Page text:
Your body size doesn't define your worth, or health status


I can remember wanting to be thin from a young age. Before the age of 13 I was pinching parts of my body, wishing they were smaller.  I recall times of eating just a bowl of fruit or a granola bar for lunch, thinking I was being “good” and that I would become smaller. This would later lead to overeating to compensate for the restriction, which would turn into guilt and shame. These thoughts and decisions were driven by diet culture, which unfortunately continues to thrive.

Diet culture is a society that focuses on and values weight, shape and size over a person’s well-being. This basically translates to, “it doesn't matter how you feel but rather you need to do whatever it takes to drop weight and get thin, no matter what’s at stake.” And more recently, its taken a turn for the worst: focusing all your time and energy on changing your body size by restrictive eating and excessive exercise is being confused for HEALTHY.

The emphasis on manipulating body size by food and exercise for “health” has gone too far. Too often we hear “if you eat X number of calories/macronutrients per day and burn Y calories through exercise, you will lose Z pounds and finally live an amazing life where you will be loved and super happy!” This is farthest from the truth. Attempting to change your body size is not taking care of yourself or being healthy. Its feeding fuel to the fire of disordered eating and poor body image for yourself, society, and future humans.

Your body size does not define your worth. Being in a larger body doesn't mean you can't live an amazing life and sure as hell doesn't mean you won't be loved. And being in a smaller body doesn't indicate health. If a thin person is smoking cigarettes does this make them healthier than someone in a larger body who practices self-care and moves their body? Absolutely not. If two people, one larger and one smaller, do the same activities and live similar lives, is the thin person healthier? Not necessarily! If someone must go through extreme measures to lose weight and try to keep it off, is that more healthful than just letting yourself be? Hell no. There is nothing physically, mentally, or emotionally healthy about this. We need to stop making assumptions about people based on their body size. Why are people in larger bodies being prescribed the behaviors that we diagnose as anorexia in thin people? It’s atrocious.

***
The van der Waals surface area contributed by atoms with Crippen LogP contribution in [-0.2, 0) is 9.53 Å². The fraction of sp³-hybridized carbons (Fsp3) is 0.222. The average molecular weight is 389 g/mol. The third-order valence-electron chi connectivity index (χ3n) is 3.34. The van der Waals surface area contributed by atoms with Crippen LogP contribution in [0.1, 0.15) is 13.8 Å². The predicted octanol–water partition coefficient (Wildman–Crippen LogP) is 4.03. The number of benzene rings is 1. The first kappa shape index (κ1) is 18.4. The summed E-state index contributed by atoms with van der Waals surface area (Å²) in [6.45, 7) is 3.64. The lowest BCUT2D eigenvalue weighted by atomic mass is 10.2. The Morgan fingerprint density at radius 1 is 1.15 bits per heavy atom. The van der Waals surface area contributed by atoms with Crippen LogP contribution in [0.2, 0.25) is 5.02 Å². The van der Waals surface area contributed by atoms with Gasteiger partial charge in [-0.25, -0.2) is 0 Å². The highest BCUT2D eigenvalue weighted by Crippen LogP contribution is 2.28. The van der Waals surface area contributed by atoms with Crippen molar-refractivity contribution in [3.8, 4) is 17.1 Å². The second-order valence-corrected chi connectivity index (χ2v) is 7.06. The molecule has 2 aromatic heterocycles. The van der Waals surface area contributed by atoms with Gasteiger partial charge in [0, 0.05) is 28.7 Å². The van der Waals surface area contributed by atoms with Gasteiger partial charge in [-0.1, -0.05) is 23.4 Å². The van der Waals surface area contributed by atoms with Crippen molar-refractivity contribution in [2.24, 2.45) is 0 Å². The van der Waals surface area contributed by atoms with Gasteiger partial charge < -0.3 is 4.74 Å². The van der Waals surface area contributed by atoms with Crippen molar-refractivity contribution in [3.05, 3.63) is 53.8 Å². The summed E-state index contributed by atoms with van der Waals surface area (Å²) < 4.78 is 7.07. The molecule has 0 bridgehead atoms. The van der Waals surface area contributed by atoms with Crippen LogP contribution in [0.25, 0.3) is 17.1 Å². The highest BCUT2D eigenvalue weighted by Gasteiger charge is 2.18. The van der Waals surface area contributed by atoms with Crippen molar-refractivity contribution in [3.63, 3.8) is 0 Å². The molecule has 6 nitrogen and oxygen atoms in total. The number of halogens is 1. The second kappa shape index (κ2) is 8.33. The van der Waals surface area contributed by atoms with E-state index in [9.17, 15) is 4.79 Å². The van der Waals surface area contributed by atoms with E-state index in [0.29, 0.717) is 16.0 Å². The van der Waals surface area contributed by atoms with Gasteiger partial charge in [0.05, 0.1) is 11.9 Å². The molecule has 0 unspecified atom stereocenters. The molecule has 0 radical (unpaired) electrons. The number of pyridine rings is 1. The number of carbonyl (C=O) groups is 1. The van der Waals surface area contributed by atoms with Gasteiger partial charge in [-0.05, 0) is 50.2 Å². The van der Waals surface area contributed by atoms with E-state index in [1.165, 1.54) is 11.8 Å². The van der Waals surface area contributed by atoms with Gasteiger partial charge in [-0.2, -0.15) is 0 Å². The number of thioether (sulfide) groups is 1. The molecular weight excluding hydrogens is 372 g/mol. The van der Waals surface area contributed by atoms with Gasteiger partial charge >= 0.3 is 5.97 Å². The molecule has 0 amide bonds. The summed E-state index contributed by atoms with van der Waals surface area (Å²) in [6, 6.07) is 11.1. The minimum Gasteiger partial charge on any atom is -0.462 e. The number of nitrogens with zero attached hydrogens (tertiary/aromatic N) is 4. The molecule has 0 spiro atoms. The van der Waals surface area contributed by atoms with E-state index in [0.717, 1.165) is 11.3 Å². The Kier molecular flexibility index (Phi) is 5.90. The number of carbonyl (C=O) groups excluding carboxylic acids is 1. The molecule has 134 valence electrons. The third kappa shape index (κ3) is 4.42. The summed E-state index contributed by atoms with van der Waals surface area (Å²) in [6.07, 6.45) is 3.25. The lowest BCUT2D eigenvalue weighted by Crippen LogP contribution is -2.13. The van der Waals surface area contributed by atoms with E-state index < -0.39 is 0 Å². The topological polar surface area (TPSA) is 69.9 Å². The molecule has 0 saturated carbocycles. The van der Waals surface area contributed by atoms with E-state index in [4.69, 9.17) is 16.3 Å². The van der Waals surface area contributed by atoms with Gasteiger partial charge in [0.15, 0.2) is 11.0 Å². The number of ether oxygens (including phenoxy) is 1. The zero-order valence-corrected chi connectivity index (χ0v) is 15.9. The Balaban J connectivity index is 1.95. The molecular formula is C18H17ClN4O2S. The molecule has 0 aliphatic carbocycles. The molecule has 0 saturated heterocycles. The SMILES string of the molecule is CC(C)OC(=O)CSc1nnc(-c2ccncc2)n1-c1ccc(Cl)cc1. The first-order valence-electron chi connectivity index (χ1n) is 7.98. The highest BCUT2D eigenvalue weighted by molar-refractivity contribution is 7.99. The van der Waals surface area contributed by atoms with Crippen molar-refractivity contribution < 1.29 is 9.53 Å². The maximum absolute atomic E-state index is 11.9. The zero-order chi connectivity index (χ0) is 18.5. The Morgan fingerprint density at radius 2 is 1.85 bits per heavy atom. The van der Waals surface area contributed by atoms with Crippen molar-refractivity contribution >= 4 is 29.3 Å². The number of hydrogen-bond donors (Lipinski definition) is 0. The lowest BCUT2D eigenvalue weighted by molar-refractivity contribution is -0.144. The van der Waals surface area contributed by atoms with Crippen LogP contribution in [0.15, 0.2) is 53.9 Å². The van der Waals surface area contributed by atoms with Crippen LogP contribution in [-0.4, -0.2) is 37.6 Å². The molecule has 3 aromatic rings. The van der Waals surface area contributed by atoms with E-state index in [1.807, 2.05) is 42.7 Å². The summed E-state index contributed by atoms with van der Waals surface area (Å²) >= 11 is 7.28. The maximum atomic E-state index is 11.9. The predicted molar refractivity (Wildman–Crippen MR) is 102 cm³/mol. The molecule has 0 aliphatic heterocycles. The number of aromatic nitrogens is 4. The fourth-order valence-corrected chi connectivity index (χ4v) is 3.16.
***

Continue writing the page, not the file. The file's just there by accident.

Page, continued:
What’s important in health is not your body size or numbers on a scale, but rather practicing self-care and moving your body in ways that feel good to you. Throw away your scale- hell, smash it with a sledge hammer. Numbers on a scale can’t tell you how amazing of a human you are, or the value you bring to the world.

For more information about the weight you are meant to be at, check out this blog post on set point theory

For tips on self care, click here

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